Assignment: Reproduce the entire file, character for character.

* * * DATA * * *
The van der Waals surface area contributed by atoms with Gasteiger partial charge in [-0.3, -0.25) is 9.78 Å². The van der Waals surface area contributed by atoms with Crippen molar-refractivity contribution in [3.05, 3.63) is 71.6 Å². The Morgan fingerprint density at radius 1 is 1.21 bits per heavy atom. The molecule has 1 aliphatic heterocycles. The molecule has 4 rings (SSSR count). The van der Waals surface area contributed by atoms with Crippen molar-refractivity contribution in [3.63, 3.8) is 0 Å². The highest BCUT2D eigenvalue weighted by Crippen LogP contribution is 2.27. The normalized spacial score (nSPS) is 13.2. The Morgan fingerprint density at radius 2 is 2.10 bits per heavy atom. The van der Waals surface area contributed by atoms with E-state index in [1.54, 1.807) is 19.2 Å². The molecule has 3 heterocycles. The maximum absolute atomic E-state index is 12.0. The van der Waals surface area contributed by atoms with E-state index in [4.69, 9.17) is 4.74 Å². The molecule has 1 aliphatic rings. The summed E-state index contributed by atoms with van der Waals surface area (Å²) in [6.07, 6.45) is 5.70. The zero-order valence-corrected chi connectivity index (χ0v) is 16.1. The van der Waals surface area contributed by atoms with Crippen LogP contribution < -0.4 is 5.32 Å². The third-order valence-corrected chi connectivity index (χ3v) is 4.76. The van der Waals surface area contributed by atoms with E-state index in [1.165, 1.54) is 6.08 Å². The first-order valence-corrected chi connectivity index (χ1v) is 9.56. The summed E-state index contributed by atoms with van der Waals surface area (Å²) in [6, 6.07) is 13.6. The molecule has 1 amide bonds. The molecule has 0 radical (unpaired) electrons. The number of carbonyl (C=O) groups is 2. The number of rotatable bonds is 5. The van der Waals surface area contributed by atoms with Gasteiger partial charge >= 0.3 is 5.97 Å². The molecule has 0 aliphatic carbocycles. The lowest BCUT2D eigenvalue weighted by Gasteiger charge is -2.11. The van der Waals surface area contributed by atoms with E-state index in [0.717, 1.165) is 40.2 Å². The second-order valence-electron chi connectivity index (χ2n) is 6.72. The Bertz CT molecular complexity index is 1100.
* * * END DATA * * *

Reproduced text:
The van der Waals surface area contributed by atoms with Gasteiger partial charge in [-0.3, -0.25) is 9.78 Å². The van der Waals surface area contributed by atoms with Crippen molar-refractivity contribution in [3.05, 3.63) is 71.6 Å². The Morgan fingerprint density at radius 1 is 1.21 bits per heavy atom. The molecule has 1 aliphatic heterocycles. The molecule has 4 rings (SSSR count). The van der Waals surface area contributed by atoms with Crippen molar-refractivity contribution in [3.63, 3.8) is 0 Å². The highest BCUT2D eigenvalue weighted by Crippen LogP contribution is 2.27. The normalized spacial score (nSPS) is 13.2. The Morgan fingerprint density at radius 2 is 2.10 bits per heavy atom. The van der Waals surface area contributed by atoms with E-state index in [1.54, 1.807) is 19.2 Å². The molecule has 3 heterocycles. The maximum absolute atomic E-state index is 12.0. The van der Waals surface area contributed by atoms with E-state index in [4.69, 9.17) is 4.74 Å². The molecule has 1 aliphatic rings. The summed E-state index contributed by atoms with van der Waals surface area (Å²) in [6.07, 6.45) is 5.70. The zero-order valence-corrected chi connectivity index (χ0v) is 16.1. The van der Waals surface area contributed by atoms with Crippen LogP contribution < -0.4 is 5.32 Å². The third-order valence-corrected chi connectivity index (χ3v) is 4.76. The van der Waals surface area contributed by atoms with E-state index in [1.165, 1.54) is 6.08 Å². The first-order valence-corrected chi connectivity index (χ1v) is 9.56. The summed E-state index contributed by atoms with van der Waals surface area (Å²) in [6, 6.07) is 13.6. The molecule has 1 amide bonds. The molecule has 0 radical (unpaired) electrons. The number of carbonyl (C=O) groups is 2. The number of rotatable bonds is 5. The van der Waals surface area contributed by atoms with Gasteiger partial charge >= 0.3 is 5.97 Å². The molecule has 0 aliphatic carbocycles. The lowest BCUT2D eigenvalue weighted by Gasteiger charge is -2.11. The van der Waals surface area contributed by atoms with E-state index in [0.717, 1.165) is 40.2 Å². The second-order valence-electron chi connectivity index (χ2n) is 6.72. The Bertz CT molecular complexity index is 1100.